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Overcoming the Fear of Breast Cancer

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If you're scared that you will one day hear the words, "You have breast cancer," you've got plenty of company. Breast cancer is the most feared cancer among women. Sometimes, it's not just the word "cancer" that's at the root of the fear, but dread of issues associated with treating cancer, such as surgical complications and medication side effects. Perhaps you've been through a breast cancer diagnosis with someone close to you and know how difficult it can be.

While these are understandable fears, the danger is that some women are so overwhelmed with anxiety that they postpone screenings, such as breast exams and mammograms, or even skip them altogether for fear of bad news. Yet these are the very examinations that can help save lives by finding cancer early on, when it's most treatable.

Women who are newly diagnosed with breast cancer face a different set of fears as they go through various stages of anxiety and acceptance. Many are in a state of denial at first. This can quickly turn to anger and a feeling that their world has been turned upside down. Some women wonder what they have done to deserve this and are unsure about the best road to recovery. Eventually, reality sets in and treatment begins, which is when many women feel better and more in control of their disease because they are actively fighting it.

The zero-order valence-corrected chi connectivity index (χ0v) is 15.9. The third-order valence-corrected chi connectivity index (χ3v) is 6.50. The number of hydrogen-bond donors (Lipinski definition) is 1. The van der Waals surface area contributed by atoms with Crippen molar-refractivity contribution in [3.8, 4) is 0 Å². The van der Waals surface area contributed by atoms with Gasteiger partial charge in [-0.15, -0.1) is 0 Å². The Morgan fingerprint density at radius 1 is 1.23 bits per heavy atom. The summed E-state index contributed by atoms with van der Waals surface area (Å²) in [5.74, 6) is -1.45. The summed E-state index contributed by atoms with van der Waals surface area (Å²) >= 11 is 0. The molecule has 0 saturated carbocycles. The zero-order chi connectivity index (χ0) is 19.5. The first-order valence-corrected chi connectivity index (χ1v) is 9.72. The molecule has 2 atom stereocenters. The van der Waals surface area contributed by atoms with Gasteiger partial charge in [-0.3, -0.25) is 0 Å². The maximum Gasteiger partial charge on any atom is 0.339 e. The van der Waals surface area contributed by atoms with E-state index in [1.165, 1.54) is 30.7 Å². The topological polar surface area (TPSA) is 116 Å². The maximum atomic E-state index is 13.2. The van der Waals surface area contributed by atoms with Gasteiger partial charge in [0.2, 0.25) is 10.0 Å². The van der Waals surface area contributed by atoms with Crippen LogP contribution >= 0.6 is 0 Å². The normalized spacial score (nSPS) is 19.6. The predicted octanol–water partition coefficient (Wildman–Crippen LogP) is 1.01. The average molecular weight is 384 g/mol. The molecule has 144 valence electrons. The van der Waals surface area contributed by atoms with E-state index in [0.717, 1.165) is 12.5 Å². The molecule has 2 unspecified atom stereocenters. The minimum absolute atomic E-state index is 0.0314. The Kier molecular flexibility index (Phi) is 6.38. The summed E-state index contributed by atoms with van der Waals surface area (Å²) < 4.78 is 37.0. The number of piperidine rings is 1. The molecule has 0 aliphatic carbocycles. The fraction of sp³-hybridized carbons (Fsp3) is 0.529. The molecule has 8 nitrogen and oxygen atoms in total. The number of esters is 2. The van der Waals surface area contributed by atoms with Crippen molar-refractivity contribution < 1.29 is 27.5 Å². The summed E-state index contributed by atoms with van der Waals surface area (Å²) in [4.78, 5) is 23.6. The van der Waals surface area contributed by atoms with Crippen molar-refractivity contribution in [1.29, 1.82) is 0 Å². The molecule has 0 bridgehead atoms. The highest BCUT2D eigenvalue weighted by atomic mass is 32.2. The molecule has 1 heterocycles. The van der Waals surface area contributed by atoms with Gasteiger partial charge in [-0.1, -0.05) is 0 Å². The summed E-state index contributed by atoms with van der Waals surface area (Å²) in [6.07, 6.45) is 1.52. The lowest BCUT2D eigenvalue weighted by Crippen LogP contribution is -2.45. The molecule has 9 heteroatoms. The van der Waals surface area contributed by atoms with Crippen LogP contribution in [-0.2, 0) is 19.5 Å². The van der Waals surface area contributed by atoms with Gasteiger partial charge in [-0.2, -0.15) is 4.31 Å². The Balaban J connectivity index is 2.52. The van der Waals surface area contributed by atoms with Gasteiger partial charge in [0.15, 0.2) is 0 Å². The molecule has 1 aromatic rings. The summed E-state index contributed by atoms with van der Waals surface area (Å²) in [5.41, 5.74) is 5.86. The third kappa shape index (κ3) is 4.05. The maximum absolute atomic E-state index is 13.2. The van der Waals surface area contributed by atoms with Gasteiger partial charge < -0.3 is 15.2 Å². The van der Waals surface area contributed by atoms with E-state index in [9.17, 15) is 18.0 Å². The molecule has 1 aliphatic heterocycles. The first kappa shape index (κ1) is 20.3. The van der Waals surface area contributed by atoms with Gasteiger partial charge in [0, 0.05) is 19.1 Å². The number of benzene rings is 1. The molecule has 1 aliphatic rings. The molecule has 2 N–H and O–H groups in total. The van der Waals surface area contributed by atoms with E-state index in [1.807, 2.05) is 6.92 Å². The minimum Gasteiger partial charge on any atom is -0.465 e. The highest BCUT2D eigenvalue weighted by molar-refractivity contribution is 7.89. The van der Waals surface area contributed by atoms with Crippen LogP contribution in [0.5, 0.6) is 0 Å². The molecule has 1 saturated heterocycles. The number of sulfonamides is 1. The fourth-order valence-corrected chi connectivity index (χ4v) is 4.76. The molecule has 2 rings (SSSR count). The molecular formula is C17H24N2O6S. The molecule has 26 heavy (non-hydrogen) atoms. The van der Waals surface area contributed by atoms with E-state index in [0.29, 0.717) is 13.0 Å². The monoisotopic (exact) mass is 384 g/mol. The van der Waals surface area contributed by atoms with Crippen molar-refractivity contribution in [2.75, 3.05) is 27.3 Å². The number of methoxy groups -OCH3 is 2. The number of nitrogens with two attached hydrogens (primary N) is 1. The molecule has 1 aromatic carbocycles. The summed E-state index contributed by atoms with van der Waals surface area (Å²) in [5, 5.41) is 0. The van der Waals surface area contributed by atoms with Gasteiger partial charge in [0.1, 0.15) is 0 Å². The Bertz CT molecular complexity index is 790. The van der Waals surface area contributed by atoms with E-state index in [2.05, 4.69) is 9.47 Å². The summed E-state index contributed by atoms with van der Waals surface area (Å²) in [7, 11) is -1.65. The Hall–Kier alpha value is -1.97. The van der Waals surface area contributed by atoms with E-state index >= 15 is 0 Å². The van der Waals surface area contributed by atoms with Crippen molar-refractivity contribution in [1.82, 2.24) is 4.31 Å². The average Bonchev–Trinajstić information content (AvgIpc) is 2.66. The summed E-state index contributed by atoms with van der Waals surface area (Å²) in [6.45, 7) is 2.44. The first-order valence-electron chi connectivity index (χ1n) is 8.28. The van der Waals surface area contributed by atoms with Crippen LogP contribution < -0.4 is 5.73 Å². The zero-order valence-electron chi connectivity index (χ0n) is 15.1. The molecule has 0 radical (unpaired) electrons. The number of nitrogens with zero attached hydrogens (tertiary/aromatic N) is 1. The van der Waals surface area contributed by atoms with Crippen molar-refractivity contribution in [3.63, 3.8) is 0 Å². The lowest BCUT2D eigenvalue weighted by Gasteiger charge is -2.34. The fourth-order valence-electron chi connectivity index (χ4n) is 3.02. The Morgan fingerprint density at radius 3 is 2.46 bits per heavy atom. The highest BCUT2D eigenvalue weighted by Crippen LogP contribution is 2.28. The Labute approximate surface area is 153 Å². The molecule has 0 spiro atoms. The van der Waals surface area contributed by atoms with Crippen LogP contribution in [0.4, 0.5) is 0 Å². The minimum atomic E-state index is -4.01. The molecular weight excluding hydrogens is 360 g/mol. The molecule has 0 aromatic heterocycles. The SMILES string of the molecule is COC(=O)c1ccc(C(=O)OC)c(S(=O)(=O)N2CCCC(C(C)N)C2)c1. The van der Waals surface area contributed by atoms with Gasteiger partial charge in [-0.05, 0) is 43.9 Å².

Those who survive breast cancer struggle with the fear that their cancer might return. Every post-treatment checkup, mammogram and blood test is anxiety-ridden as she awaits the results.

The lowdown…don't let breast cancer blindside you

The reality is that as you age, your risk for developing breast cancer increases. Most of us know women who have battled breast cancer. Advances in methods of detection and treatments have transformed breast cancer from what had been considered a dreaded disease—what some perceived as a death sentence—to one that most women can and do beat. In fact, when breast cancer is found at its earliest, most treatable stage, a majority of women (98 percent) will go on to live full, healthy lives after treatment. So, it's important to keep up with recommended screenings and exams.

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We value and respect our HERWriters' experiences, but everyone is different. Many of our writers are speaking from personal experience, and what's worked for them may not work for you. Their articles are not a substitute for medical advice, although we hope you can gain knowledge from their insight.

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